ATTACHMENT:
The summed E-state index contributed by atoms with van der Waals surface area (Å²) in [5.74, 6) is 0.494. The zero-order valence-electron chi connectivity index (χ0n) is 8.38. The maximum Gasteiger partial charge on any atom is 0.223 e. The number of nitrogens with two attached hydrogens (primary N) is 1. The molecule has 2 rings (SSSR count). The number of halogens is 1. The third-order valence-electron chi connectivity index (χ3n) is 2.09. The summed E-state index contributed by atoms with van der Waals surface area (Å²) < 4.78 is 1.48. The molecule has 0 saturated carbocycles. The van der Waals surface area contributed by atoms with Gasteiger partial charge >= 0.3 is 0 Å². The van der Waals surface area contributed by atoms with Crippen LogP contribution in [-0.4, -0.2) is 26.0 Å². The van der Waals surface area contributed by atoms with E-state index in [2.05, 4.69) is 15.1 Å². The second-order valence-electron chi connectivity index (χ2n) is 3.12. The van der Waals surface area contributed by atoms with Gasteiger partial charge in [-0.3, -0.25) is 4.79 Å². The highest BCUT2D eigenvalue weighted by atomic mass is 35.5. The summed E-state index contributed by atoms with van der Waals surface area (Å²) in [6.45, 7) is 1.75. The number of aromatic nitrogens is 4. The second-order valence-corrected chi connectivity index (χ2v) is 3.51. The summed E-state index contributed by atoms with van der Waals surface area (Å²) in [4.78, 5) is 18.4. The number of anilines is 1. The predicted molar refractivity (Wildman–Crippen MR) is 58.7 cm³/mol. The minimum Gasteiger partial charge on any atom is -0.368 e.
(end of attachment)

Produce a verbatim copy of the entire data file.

The summed E-state index contributed by atoms with van der Waals surface area (Å²) in [5.74, 6) is 0.494. The zero-order valence-electron chi connectivity index (χ0n) is 8.38. The maximum Gasteiger partial charge on any atom is 0.223 e. The number of nitrogens with two attached hydrogens (primary N) is 1. The molecule has 2 rings (SSSR count). The number of halogens is 1. The third-order valence-electron chi connectivity index (χ3n) is 2.09. The summed E-state index contributed by atoms with van der Waals surface area (Å²) < 4.78 is 1.48. The molecule has 0 saturated carbocycles. The van der Waals surface area contributed by atoms with Gasteiger partial charge >= 0.3 is 0 Å². The van der Waals surface area contributed by atoms with Crippen LogP contribution in [-0.4, -0.2) is 26.0 Å². The van der Waals surface area contributed by atoms with E-state index in [2.05, 4.69) is 15.1 Å². The second-order valence-electron chi connectivity index (χ2n) is 3.12. The van der Waals surface area contributed by atoms with Gasteiger partial charge in [-0.3, -0.25) is 4.79 Å². The highest BCUT2D eigenvalue weighted by atomic mass is 35.5. The summed E-state index contributed by atoms with van der Waals surface area (Å²) in [6.45, 7) is 1.75. The number of aromatic nitrogens is 4. The second-order valence-corrected chi connectivity index (χ2v) is 3.51. The summed E-state index contributed by atoms with van der Waals surface area (Å²) in [4.78, 5) is 18.4. The number of anilines is 1. The predicted molar refractivity (Wildman–Crippen MR) is 58.7 cm³/mol. The minimum Gasteiger partial charge on any atom is -0.368 e.